by Alex A. Kecskes
We were finally introduced to the dead. Male and female cadavers lay indignantly on metal slabs, their skin, a ghastly-purple white. Mostly in their fifties and sixties, some were younger, one was a mere child. Without heartbeats or breath, without souls, their mortal coils lay imprisoned by a fate that awaits us all—a sobering memento mori to everyone in the room. The scent of embalming chemicals hung in the air, completing the sensory assault. Several students gagged as they entered. Braver souls held their nose and slowly approached their cadavers with a grimace.
The nude woman on our table was in her late twenties. A nasty stab wound to the chest had caused her demise. The indent on her third left-hand finger suggested she'd been married. Did her husband love her? Did he kill her? How many children did she have? I placed my hand on her stone-cold face. What was she like when she smiled, the sounds she produced when she laughed, cried?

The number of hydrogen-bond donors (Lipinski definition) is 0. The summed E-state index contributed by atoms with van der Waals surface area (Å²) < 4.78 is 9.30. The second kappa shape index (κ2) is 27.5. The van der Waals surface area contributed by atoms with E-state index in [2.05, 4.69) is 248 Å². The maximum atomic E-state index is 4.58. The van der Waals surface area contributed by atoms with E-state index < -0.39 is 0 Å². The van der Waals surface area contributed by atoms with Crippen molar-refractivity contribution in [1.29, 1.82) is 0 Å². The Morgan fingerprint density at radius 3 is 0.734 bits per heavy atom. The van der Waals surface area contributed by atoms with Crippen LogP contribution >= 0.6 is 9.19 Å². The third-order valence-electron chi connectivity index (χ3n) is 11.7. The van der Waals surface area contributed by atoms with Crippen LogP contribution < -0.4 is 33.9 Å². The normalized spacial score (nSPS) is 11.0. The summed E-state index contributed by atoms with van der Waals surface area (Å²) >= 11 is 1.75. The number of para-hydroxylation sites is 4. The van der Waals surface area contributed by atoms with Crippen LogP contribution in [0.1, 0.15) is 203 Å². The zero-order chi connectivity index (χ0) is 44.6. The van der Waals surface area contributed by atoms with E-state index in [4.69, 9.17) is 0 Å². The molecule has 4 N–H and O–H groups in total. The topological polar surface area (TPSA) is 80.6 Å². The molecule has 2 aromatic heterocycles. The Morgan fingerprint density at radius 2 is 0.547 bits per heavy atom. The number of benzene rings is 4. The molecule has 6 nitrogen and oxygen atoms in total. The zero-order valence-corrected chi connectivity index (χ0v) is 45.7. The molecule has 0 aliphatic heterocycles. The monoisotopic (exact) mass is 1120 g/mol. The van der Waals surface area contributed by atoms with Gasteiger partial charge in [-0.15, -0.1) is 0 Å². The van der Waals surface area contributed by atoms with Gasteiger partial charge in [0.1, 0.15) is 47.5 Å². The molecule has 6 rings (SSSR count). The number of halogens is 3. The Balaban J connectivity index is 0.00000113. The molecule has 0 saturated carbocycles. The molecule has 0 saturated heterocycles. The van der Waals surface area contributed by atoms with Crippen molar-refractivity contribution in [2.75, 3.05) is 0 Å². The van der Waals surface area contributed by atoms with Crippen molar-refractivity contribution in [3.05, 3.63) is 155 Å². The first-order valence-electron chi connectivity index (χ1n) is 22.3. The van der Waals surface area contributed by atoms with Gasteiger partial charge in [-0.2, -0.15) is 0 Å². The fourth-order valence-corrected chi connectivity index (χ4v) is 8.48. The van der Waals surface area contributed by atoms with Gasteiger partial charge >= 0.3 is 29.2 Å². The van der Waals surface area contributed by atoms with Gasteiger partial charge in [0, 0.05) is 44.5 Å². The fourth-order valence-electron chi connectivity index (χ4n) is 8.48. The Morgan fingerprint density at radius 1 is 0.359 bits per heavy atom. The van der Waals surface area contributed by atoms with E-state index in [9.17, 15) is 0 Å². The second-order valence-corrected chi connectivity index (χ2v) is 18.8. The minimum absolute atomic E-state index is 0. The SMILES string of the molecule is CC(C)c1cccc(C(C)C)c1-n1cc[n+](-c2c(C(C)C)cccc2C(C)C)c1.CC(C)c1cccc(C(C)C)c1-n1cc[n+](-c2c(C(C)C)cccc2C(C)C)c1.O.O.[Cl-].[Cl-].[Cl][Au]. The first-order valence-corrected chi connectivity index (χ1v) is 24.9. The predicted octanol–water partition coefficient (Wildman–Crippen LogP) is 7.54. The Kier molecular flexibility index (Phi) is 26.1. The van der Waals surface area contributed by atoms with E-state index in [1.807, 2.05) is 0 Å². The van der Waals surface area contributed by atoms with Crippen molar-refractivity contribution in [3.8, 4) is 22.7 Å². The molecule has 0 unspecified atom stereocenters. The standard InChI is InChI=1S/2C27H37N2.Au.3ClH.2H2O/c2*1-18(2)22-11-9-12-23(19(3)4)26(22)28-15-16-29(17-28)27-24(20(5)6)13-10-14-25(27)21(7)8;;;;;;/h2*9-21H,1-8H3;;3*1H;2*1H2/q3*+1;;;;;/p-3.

A few of the dead had been robbed from their graves. A cadaver shortage had created a thriving business in corpses. So much so, that the wealthy had begun to booby trap their relatives’ graves with cemetery guns, others used mortsafe cages. Robbers were rarely prosecuted since the deed was considered to be for a worthy cause. I thought of the wives, husbands, sons, and daughters these poor souls had left behind. Many had no idea their dearly departed had been ripped out of their coffins for medical science.
I had already learned much of what was being taught at New York’s Medical College and Hospital for Women. Helping my mother as a nurse’s aid at Mount Sinai had placed me far ahead in many areas. Other students had begun to lean on me for support and advice. The vascular system, the digestive system, major organs--I had seen these in many patients, watching doctors during surgery.